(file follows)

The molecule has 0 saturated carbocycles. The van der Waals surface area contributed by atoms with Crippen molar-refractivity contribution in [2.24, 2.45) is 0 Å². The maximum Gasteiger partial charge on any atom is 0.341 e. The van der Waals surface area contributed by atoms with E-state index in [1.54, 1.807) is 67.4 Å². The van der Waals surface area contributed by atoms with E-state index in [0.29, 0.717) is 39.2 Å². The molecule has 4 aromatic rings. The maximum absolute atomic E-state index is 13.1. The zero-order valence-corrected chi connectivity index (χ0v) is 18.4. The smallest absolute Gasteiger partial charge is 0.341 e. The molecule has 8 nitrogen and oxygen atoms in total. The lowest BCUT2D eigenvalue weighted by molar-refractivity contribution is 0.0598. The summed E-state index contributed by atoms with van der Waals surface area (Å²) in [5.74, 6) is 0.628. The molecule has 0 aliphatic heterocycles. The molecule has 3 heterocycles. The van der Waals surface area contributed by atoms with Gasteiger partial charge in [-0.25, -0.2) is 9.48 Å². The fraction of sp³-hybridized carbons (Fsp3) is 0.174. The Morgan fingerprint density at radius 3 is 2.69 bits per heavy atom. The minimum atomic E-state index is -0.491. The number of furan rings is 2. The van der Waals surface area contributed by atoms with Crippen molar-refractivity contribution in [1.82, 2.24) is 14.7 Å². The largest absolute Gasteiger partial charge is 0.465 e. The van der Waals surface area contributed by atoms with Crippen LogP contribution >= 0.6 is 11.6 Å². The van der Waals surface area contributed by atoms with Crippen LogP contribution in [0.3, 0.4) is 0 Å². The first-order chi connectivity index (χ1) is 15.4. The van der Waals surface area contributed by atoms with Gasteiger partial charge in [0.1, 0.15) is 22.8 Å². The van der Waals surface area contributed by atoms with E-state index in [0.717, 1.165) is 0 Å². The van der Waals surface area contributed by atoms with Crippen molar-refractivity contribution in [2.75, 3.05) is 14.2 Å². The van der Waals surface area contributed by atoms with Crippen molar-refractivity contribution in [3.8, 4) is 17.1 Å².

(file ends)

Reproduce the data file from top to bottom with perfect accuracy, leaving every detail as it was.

The molecule has 0 saturated carbocycles. The van der Waals surface area contributed by atoms with Crippen molar-refractivity contribution in [2.24, 2.45) is 0 Å². The maximum Gasteiger partial charge on any atom is 0.341 e. The van der Waals surface area contributed by atoms with E-state index in [1.54, 1.807) is 67.4 Å². The van der Waals surface area contributed by atoms with E-state index in [0.29, 0.717) is 39.2 Å². The molecule has 4 aromatic rings. The maximum absolute atomic E-state index is 13.1. The zero-order valence-corrected chi connectivity index (χ0v) is 18.4. The smallest absolute Gasteiger partial charge is 0.341 e. The molecule has 8 nitrogen and oxygen atoms in total. The lowest BCUT2D eigenvalue weighted by molar-refractivity contribution is 0.0598. The summed E-state index contributed by atoms with van der Waals surface area (Å²) in [5.74, 6) is 0.628. The molecule has 0 aliphatic heterocycles. The molecule has 3 heterocycles. The van der Waals surface area contributed by atoms with Gasteiger partial charge in [-0.25, -0.2) is 9.48 Å². The fraction of sp³-hybridized carbons (Fsp3) is 0.174. The Morgan fingerprint density at radius 3 is 2.69 bits per heavy atom. The minimum atomic E-state index is -0.491. The number of furan rings is 2. The van der Waals surface area contributed by atoms with Crippen molar-refractivity contribution in [1.82, 2.24) is 14.7 Å². The largest absolute Gasteiger partial charge is 0.465 e. The van der Waals surface area contributed by atoms with Crippen LogP contribution >= 0.6 is 11.6 Å². The van der Waals surface area contributed by atoms with Crippen LogP contribution in [0.3, 0.4) is 0 Å². The first-order chi connectivity index (χ1) is 15.4. The van der Waals surface area contributed by atoms with Gasteiger partial charge in [0.1, 0.15) is 22.8 Å². The van der Waals surface area contributed by atoms with E-state index in [0.717, 1.165) is 0 Å². The van der Waals surface area contributed by atoms with Crippen molar-refractivity contribution in [2.75, 3.05) is 14.2 Å². The van der Waals surface area contributed by atoms with Crippen molar-refractivity contribution in [3.8, 4) is 17.1 Å².